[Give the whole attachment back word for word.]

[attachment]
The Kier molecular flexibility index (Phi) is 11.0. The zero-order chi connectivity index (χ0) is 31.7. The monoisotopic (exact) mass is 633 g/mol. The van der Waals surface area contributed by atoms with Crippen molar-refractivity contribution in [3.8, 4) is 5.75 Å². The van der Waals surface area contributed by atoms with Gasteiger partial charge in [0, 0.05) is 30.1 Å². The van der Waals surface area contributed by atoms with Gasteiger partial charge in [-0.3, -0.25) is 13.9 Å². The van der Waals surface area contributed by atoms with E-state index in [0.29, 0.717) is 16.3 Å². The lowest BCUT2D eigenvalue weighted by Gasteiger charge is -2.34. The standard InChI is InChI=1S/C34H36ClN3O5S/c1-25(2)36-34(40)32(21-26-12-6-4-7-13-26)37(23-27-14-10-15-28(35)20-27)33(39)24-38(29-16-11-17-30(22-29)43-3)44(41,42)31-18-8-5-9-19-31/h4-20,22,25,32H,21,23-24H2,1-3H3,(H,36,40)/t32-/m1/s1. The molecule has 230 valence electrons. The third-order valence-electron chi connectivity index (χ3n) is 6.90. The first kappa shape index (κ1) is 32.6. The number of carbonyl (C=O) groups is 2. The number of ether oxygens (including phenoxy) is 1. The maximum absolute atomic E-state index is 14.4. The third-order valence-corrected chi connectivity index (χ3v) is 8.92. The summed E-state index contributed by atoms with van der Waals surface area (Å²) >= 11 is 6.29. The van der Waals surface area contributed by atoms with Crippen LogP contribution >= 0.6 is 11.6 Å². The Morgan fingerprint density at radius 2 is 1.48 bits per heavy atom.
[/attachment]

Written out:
The Kier molecular flexibility index (Phi) is 11.0. The zero-order chi connectivity index (χ0) is 31.7. The monoisotopic (exact) mass is 633 g/mol. The van der Waals surface area contributed by atoms with Crippen molar-refractivity contribution in [3.8, 4) is 5.75 Å². The van der Waals surface area contributed by atoms with Gasteiger partial charge in [0, 0.05) is 30.1 Å². The van der Waals surface area contributed by atoms with Gasteiger partial charge in [-0.3, -0.25) is 13.9 Å². The van der Waals surface area contributed by atoms with E-state index in [0.29, 0.717) is 16.3 Å². The lowest BCUT2D eigenvalue weighted by Gasteiger charge is -2.34. The standard InChI is InChI=1S/C34H36ClN3O5S/c1-25(2)36-34(40)32(21-26-12-6-4-7-13-26)37(23-27-14-10-15-28(35)20-27)33(39)24-38(29-16-11-17-30(22-29)43-3)44(41,42)31-18-8-5-9-19-31/h4-20,22,25,32H,21,23-24H2,1-3H3,(H,36,40)/t32-/m1/s1. The molecule has 230 valence electrons. The third-order valence-electron chi connectivity index (χ3n) is 6.90. The first kappa shape index (κ1) is 32.6. The number of carbonyl (C=O) groups is 2. The number of ether oxygens (including phenoxy) is 1. The maximum absolute atomic E-state index is 14.4. The third-order valence-corrected chi connectivity index (χ3v) is 8.92. The summed E-state index contributed by atoms with van der Waals surface area (Å²) >= 11 is 6.29. The van der Waals surface area contributed by atoms with Crippen LogP contribution >= 0.6 is 11.6 Å². The Morgan fingerprint density at radius 2 is 1.48 bits per heavy atom.